January 31, 2004

Revolt in 2100 by Robert A. Heinlein

revoltin2100.jpgFourth book in a four-book series, the third book of which was never written. The first two are The Man Who Sold the Moon and The Green Hills of Earth. I didn't realize the connections when I started, but only learned of them upon reading the afterword. I read Man Who Sold the Moon decades ago, but remember nothing of it. "Revolt in 2100" is actually the title of a novella that takes up most of the book with the remainder comprised of two short stories: "Coventry" and "Misfit".

In "Revolt", the United States has fallen into a totalitarian government headed by the Prophet Incarnate. Our hero is John Lyle, a young man in service as a guard at the Prophet's palace/fortress. This being Heinlein, Lyle soon falls in love with one of the Prophet's priestesses/concubines and is thus clued in to the corruption of the religion/government he'd grown up in. Fortunately this awakening coincides with his contact with a secret society dedicated to overthrowing the theocracy and replacing it with something pure and democratic. Like all Heinlein, the plot moves along at a fine clip with some surprising twists and turns in the fate of the hero.

"Coventry" takes place long after the successful revolt of the first story. We see the utopian society that has arisen through the eyes of David MacKinnon who doesn't fit in and doesn't want to be made to (through mental conditioning--a much more exact science in these stories than we've managed to make it so far). He chooses exile over reconditioning and is sent to Coventry, a section of the country walled off to provide a location in which to exile deviants. MacKinnon's vision of Coventry is an idealized version of the Old West where people are free to do as they like and leave eachother alone to do so. Needless to say, he is sorely mistaken and finds himself in a world where the "do no harm" law of the outside is suspended and instead people take what they can any way that they can. It's actually more civilized than that makes it sound, but compared to the world from which he is fleeing, it's downright barbaric.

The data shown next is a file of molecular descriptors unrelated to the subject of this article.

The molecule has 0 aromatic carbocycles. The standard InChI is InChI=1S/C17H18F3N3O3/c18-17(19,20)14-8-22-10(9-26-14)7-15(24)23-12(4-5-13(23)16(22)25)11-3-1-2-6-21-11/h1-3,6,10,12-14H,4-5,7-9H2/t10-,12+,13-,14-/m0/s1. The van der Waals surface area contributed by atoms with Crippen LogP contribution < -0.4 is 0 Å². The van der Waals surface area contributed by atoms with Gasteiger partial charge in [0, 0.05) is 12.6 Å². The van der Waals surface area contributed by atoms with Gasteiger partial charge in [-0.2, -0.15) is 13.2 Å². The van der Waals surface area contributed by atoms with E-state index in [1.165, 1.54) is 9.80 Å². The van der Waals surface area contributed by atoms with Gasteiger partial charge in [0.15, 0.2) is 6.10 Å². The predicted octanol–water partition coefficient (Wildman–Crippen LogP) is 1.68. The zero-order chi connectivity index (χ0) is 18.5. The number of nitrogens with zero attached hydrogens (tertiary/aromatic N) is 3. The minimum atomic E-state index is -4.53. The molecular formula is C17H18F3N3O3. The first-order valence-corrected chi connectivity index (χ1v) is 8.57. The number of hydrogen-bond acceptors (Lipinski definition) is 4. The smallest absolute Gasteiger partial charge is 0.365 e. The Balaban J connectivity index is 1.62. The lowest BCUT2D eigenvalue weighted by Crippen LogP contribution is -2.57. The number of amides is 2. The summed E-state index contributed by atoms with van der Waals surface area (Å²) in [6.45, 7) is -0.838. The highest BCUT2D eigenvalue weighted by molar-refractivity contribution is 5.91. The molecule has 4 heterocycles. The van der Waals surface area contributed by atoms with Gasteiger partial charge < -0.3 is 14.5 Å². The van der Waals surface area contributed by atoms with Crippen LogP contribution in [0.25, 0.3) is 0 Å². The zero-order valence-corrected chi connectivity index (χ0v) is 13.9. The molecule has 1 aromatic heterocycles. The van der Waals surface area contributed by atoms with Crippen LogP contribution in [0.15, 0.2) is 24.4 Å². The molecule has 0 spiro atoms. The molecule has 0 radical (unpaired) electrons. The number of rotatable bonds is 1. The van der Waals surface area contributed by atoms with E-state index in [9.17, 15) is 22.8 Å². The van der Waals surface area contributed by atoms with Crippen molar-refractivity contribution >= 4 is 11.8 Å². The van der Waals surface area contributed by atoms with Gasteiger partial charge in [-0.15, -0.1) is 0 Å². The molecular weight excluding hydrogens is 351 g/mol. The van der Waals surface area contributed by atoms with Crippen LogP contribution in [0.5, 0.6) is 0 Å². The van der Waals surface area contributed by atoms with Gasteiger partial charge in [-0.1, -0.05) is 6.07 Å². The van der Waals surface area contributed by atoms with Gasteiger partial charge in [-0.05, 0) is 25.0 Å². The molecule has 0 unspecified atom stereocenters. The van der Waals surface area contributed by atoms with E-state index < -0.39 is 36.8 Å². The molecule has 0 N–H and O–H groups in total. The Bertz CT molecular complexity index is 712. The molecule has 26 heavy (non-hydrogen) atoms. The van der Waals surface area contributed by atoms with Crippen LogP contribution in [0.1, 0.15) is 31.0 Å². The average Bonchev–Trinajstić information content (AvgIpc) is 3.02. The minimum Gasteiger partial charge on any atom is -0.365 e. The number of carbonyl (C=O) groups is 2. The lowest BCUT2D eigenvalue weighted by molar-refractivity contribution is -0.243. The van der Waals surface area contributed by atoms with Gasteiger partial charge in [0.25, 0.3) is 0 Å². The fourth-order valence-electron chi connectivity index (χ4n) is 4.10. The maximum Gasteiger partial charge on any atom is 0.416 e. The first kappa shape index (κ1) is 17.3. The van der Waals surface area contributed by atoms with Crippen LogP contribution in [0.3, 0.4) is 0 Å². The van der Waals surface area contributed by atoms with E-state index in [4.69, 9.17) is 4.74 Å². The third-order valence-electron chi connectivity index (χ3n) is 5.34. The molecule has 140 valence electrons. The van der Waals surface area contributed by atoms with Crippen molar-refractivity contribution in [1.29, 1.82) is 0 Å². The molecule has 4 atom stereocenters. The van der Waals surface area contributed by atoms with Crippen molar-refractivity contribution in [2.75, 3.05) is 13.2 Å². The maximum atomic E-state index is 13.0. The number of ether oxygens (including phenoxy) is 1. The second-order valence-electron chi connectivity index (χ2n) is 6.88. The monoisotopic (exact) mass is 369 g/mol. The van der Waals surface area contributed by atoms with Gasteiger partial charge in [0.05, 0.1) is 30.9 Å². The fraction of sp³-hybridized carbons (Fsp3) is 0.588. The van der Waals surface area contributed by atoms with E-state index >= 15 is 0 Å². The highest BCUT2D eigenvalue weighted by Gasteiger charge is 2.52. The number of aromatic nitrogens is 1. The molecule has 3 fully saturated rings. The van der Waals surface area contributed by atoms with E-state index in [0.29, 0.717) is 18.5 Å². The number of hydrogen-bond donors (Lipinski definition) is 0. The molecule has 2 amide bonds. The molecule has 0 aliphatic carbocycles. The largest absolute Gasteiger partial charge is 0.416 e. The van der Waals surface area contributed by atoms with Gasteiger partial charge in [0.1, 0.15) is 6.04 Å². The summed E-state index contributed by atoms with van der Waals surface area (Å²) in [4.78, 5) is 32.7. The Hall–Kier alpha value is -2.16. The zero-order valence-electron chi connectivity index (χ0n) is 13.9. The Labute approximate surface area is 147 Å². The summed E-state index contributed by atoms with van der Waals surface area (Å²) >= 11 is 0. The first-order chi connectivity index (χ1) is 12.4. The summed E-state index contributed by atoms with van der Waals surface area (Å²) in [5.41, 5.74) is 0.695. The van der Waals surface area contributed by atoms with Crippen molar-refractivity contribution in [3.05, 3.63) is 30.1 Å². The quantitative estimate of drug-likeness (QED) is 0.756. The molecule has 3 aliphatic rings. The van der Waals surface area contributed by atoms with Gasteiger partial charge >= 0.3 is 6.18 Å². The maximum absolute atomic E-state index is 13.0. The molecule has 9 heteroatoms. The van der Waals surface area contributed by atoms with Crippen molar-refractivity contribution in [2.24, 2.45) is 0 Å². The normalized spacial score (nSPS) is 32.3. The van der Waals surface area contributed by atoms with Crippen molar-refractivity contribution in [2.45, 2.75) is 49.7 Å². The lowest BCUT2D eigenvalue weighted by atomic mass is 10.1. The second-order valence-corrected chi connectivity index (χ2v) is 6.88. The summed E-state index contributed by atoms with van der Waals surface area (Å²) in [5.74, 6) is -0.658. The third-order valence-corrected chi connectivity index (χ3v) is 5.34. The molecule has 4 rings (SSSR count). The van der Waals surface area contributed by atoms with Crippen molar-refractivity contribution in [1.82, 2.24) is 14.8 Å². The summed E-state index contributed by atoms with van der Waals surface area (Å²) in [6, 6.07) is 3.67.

"Misfit" also shows the world following "Revolt" with a bunch of not-quite-content young men going off-planet in a kind of interplanetary Civilian Conservation Corps where they, in this case, turn an asteroid into a space station. The story focuses on one member of the crew who distinguishes himself through his human calculator skills.

It's weird that since I read this book there have been at least half a dozen times where I've run across references to Coventry and Nehemiah Scudder (the original Prophet of the "Revolt" story) on various blogs. References that wouldn't have meant anything to me before reading the book. Of course with our current administration there are ample opportunities to be reminded of a theocratic dictatorship so perhaps the prevalence of such references shouldn't be surprising.

Posted by jeffy at January 31, 2004 02:11 PM
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